a new contract for reference types

Peter Levart peter.levart at gmail.com
Sat May 11 19:50:18 UTC 2019


On 5/8/19 7:16 PM, John Rose wrote:
> On May 7, 2019, at 11:37 PM, Peter Levart <peter.levart at gmail.com> wrote:
>> On 5/2/19 12:29 AM, John Rose wrote:
>>> Regarding subtyping, I don't see (from these considerations)
>>> a firm reason to declare that V? is a super of V.  The value
>>> set of V?*might*  have one more point than that of V,
>>> or it*might not*.  The reason we are doing V? is not the
>>> value set, but the whole contract, which includes the
>>> value set as an obvious, but ultimately non-determinative part.
>> Just one observation...
>> If inline class V was declared to support a "kind" of null (default, sentinel) value by itself, then how such value would be denoted?
>> Is this a way?
>> V v = null;
> Yes, because there's only one null in the whole world.
> (The possibility of having many kinds of null, perhaps
> one per type, is something we are trying to avoid.
> Null is a costly feature, sometimes referred to as a
> billion dollar mistake[1].  We have to deal with it
> in Java.  Adding more of them would be even more
> costly IMO.)
> [1]: https://www.infoq.com/presentations/Null-References-The-Billion-Dollar-Mistake-Tony-Hoare

A really good and though provoking talk. In particular I liked the part 
where Tony Hoare compares flow control abstractions in high level 
languages (loops, if-then-else, exceptions) with data structure 
abstractions. The machine level building block for the first is jump 
instruction, while for the second a pointer.

While there are several different flow control abstractions, there's not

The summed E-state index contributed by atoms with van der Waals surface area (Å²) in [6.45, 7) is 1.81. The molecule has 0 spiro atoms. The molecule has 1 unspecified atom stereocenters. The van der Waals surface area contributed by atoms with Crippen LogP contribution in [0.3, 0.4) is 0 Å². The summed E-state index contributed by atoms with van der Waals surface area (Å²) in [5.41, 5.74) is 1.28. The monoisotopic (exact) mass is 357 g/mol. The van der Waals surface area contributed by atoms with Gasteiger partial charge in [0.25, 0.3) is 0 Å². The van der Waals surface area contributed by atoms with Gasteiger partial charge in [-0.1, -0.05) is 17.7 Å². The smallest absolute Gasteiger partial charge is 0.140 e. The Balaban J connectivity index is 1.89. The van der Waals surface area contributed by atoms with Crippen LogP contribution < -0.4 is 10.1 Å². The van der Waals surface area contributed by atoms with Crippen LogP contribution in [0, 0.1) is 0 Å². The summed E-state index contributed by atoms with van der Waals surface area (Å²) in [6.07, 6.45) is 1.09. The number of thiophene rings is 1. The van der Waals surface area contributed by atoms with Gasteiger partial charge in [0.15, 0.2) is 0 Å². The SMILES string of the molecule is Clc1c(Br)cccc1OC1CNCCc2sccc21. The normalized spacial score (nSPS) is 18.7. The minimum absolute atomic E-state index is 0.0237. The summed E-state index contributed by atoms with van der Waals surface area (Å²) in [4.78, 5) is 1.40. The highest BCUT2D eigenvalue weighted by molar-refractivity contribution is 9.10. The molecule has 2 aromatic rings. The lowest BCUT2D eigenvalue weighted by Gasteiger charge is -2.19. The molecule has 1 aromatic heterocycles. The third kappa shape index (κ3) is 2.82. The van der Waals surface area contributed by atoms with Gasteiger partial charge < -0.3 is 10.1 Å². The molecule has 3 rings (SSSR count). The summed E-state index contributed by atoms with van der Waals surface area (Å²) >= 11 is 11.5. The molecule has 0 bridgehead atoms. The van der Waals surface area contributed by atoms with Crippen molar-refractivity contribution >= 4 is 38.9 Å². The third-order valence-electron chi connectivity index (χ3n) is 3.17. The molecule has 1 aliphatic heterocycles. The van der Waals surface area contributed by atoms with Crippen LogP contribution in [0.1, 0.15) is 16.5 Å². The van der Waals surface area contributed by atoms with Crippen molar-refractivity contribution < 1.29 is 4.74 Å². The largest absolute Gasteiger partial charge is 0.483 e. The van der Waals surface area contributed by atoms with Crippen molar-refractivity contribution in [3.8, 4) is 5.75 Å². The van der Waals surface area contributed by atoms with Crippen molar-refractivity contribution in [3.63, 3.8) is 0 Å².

much that is abstracted about pointers in high level languages. V vs. V? 
seems to be an abstraction in that direction that is just approximately 
tied to the machine level implementation.

So a question arises whether to allow calling instance methods on null V 
or to runtime check for null (sentinel) value and throw NPE at call site.

Since null (sentinel) value of null capable V is represented by a real 
state, it should be possible for instance methods to operate on that 
state, but...

>> If this was possible, then what would be the distinction between the following two then?
>> V? vInd1 = null;
>> V? vInd2 = v;
>> Would vInd1 and vInd2 represent the same "null" value?
> Yes, please please please.

... what should be the outcome of invoking an instance method on a null 
V? then?

If you allow calling instance method on a null V:

V v = null;

v.m(); // OK

Then the following becomes confusing for the user:

V v = null;

v.m(); // OK

V? vInd = v;

vInd.m(); // NPE or OK ?

You might implement the 2nd call to operate on a re-constructed null 
(sentinel) state of V in that case, but then throwing NPE or not becomes 
a matter of whether V is null-sentinel capable or not, because you can 
not construct null state when V does not declare that capability.

So the only consistent behavior seems to be to always throw NPE on null, 
which might involve runtime check for null sentinel state.

Regards, Peter

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